Hieronymus Bosch and "The Garden of Earthly Delights"
Bosch’s three-paneled masterpiece takes you on a wild ride from a tranquil Garden of Eden creation scene to a hedonistic central panel to a nightmarish Hell where those earthly delights are swapped for an eternity of appropriate punishments.
Complete Video Script
[124, Hieronymus Bosch, c. 1450–1516] Five hundred years ago, one Flemish painter, Hieronymus Bosch, took the Northern Renaissance in a direction that seems radical even today. His Garden of Earthly Delights — a three-paneled altarpiece, or triptych — shows the delights of the world and where those temptations lead. In Act One, man and woman are born innocent in the Garden of Eden, blessed by a kind God.
[125, The Garden of Earthly Delights, c. 1505, Hieronymus Bosch, Prado Museum, Madrid] But then, foolish people chase after earthly delights — a pursuit that is ultimately a vicious cycle. They're lured by the world's pleasures: eating…drinking…sex. Like the fleeting flavor of that fruit, strawberries everywhere symbolize how the delights of hedonism are soon gone. Two lovers are suspended in a bubble….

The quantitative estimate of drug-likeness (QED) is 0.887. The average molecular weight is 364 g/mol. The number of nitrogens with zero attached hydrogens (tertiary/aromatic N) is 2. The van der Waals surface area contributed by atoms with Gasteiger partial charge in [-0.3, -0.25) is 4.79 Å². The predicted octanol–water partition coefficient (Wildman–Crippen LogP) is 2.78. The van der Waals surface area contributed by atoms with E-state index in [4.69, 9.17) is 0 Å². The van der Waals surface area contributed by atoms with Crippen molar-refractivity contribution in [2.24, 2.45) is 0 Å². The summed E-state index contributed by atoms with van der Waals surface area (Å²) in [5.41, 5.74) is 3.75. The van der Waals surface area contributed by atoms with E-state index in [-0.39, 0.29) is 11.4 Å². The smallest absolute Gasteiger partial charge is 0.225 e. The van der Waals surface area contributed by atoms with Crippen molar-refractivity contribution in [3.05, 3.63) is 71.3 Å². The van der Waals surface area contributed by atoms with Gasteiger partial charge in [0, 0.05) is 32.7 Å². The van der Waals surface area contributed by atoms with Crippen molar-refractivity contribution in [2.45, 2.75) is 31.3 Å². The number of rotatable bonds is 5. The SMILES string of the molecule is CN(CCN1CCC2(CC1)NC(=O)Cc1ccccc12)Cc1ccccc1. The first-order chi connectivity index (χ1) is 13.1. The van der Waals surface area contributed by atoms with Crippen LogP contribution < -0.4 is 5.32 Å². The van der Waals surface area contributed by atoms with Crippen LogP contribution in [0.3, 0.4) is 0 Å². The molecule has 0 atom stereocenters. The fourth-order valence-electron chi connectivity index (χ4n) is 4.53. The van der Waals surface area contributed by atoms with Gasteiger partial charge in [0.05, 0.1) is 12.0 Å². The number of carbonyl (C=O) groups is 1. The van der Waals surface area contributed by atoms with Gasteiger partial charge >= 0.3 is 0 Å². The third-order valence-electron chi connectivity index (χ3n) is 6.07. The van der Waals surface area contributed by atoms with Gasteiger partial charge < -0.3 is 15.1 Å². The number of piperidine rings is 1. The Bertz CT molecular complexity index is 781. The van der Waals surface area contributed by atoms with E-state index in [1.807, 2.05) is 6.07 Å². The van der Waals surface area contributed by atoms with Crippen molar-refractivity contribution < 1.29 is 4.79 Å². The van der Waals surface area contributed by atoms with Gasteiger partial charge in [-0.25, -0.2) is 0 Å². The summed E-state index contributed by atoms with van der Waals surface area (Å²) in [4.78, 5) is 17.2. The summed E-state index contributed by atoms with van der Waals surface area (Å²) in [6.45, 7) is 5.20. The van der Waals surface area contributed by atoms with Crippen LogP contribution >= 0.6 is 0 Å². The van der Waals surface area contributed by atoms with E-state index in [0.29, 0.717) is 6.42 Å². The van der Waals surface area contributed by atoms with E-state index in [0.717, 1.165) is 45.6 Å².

…then, in the third panel, the bubble pops. The moral of the story: those party animals are heading straight to Hell…a burning, post-apocalyptic wasteland where sinners are led off to eternal torment. Every sinner gets an appropriate punishment: gluttons are themselves consumed over and over; good-time musicians are tortured by their own instruments; gamblers have their party forever crashed; and a lecher gets sexually harassed by a pig-faced nun. Amid it all a face peers out of this bizarre nightmare — a self-portrait of the artist: Bosch.